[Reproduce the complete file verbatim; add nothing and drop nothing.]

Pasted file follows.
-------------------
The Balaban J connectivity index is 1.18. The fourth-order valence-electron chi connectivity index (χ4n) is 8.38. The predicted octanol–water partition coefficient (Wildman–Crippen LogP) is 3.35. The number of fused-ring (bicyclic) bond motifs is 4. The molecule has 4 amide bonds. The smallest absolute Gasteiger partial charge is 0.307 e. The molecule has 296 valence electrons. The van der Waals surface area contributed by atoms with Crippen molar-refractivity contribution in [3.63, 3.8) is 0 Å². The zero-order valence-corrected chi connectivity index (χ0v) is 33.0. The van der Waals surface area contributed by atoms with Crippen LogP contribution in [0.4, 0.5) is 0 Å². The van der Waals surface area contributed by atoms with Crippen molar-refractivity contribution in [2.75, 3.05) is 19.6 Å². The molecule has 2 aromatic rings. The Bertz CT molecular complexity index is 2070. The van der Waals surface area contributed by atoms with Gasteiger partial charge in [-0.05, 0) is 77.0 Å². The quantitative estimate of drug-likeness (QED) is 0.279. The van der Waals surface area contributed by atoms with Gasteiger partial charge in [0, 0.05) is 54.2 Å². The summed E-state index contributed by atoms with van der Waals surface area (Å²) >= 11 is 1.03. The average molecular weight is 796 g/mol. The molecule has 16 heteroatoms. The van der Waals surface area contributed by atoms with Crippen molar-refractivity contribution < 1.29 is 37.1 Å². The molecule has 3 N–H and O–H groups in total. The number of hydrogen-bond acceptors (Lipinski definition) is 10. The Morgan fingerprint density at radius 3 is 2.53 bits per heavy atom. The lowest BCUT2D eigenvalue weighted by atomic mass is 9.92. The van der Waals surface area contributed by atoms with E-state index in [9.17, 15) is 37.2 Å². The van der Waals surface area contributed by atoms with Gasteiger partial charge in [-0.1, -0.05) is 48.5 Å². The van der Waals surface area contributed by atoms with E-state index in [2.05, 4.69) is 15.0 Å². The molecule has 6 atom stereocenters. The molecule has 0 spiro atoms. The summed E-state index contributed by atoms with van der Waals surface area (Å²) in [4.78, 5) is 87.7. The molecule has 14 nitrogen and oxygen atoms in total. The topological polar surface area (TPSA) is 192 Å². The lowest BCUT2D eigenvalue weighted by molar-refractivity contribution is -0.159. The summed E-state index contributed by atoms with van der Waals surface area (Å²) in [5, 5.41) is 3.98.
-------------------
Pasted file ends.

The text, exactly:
The Balaban J connectivity index is 1.18. The fourth-order valence-electron chi connectivity index (χ4n) is 8.38. The predicted octanol–water partition coefficient (Wildman–Crippen LogP) is 3.35. The number of fused-ring (bicyclic) bond motifs is 4. The molecule has 4 amide bonds. The smallest absolute Gasteiger partial charge is 0.307 e. The molecule has 296 valence electrons. The van der Waals surface area contributed by atoms with Crippen molar-refractivity contribution in [3.63, 3.8) is 0 Å². The zero-order valence-corrected chi connectivity index (χ0v) is 33.0. The van der Waals surface area contributed by atoms with Crippen LogP contribution in [0.4, 0.5) is 0 Å². The van der Waals surface area contributed by atoms with Crippen molar-refractivity contribution in [2.75, 3.05) is 19.6 Å². The molecule has 2 aromatic rings. The Bertz CT molecular complexity index is 2070. The van der Waals surface area contributed by atoms with Gasteiger partial charge in [-0.05, 0) is 77.0 Å². The quantitative estimate of drug-likeness (QED) is 0.279. The van der Waals surface area contributed by atoms with Gasteiger partial charge in [0, 0.05) is 54.2 Å². The summed E-state index contributed by atoms with van der Waals surface area (Å²) >= 11 is 1.03. The average molecular weight is 796 g/mol. The molecule has 16 heteroatoms. The van der Waals surface area contributed by atoms with Crippen molar-refractivity contribution < 1.29 is 37.1 Å². The molecule has 3 N–H and O–H groups in total. The number of hydrogen-bond acceptors (Lipinski definition) is 10. The Morgan fingerprint density at radius 3 is 2.53 bits per heavy atom. The lowest BCUT2D eigenvalue weighted by atomic mass is 9.92. The van der Waals surface area contributed by atoms with E-state index in [9.17, 15) is 37.2 Å². The van der Waals surface area contributed by atoms with Gasteiger partial charge in [-0.1, -0.05) is 48.5 Å². The van der Waals surface area contributed by atoms with E-state index in [2.05, 4.69) is 15.0 Å². The molecule has 6 atom stereocenters. The molecule has 0 spiro atoms. The summed E-state index contributed by atoms with van der Waals surface area (Å²) in [4.78, 5) is 87.7. The molecule has 14 nitrogen and oxygen atoms in total. The topological polar surface area (TPSA) is 192 Å². The lowest BCUT2D eigenvalue weighted by molar-refractivity contribution is -0.159. The summed E-state index contributed by atoms with van der Waals surface area (Å²) in [5, 5.41) is 3.98.